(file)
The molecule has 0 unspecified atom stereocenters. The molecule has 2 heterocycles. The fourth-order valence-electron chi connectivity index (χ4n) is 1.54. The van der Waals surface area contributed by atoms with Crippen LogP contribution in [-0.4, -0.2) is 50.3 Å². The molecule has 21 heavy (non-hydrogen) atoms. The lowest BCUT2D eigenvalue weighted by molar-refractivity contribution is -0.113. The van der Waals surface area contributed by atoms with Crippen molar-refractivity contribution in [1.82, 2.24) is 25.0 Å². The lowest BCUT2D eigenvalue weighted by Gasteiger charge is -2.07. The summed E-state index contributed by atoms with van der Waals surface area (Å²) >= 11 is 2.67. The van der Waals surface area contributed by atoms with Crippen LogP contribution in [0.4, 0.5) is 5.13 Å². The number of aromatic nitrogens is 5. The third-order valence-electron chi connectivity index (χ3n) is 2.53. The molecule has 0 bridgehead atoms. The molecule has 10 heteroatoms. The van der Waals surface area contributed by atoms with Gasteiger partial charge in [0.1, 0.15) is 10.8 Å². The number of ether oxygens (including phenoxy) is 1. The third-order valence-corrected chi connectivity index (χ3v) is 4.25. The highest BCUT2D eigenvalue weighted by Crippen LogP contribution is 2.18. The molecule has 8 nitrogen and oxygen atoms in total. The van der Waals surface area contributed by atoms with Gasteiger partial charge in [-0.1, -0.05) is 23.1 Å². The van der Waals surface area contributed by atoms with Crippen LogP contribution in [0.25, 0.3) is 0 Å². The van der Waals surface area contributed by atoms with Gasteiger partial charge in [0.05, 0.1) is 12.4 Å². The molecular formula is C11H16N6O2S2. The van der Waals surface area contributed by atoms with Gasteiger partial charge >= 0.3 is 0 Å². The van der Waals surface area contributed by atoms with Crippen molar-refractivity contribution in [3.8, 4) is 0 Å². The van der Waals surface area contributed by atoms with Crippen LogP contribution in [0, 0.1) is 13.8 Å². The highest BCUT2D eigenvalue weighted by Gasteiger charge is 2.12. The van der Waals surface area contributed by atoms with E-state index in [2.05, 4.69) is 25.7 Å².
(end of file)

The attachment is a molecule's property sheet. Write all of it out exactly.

The molecule has 0 unspecified atom stereocenters. The molecule has 2 heterocycles. The fourth-order valence-electron chi connectivity index (χ4n) is 1.54. The van der Waals surface area contributed by atoms with Crippen LogP contribution in [-0.4, -0.2) is 50.3 Å². The molecule has 21 heavy (non-hydrogen) atoms. The lowest BCUT2D eigenvalue weighted by molar-refractivity contribution is -0.113. The van der Waals surface area contributed by atoms with Crippen molar-refractivity contribution in [1.82, 2.24) is 25.0 Å². The lowest BCUT2D eigenvalue weighted by Gasteiger charge is -2.07. The summed E-state index contributed by atoms with van der Waals surface area (Å²) >= 11 is 2.67. The van der Waals surface area contributed by atoms with Crippen LogP contribution in [0.4, 0.5) is 5.13 Å². The number of aromatic nitrogens is 5. The third-order valence-electron chi connectivity index (χ3n) is 2.53. The molecule has 0 bridgehead atoms. The molecule has 10 heteroatoms. The van der Waals surface area contributed by atoms with Gasteiger partial charge in [0.1, 0.15) is 10.8 Å². The number of ether oxygens (including phenoxy) is 1. The third-order valence-corrected chi connectivity index (χ3v) is 4.25. The highest BCUT2D eigenvalue weighted by Crippen LogP contribution is 2.18. The molecule has 8 nitrogen and oxygen atoms in total. The van der Waals surface area contributed by atoms with Gasteiger partial charge in [-0.1, -0.05) is 23.1 Å². The van der Waals surface area contributed by atoms with Crippen LogP contribution in [0.25, 0.3) is 0 Å². The van der Waals surface area contributed by atoms with Gasteiger partial charge in [0.05, 0.1) is 12.4 Å². The molecular formula is C11H16N6O2S2. The van der Waals surface area contributed by atoms with Gasteiger partial charge >= 0.3 is 0 Å². The van der Waals surface area contributed by atoms with Crippen molar-refractivity contribution in [3.8, 4) is 0 Å². The van der Waals surface area contributed by atoms with Crippen LogP contribution in [0, 0.1) is 13.8 Å². The highest BCUT2D eigenvalue weighted by Gasteiger charge is 2.12. The van der Waals surface area contributed by atoms with E-state index in [2.05, 4.69) is 25.7 Å².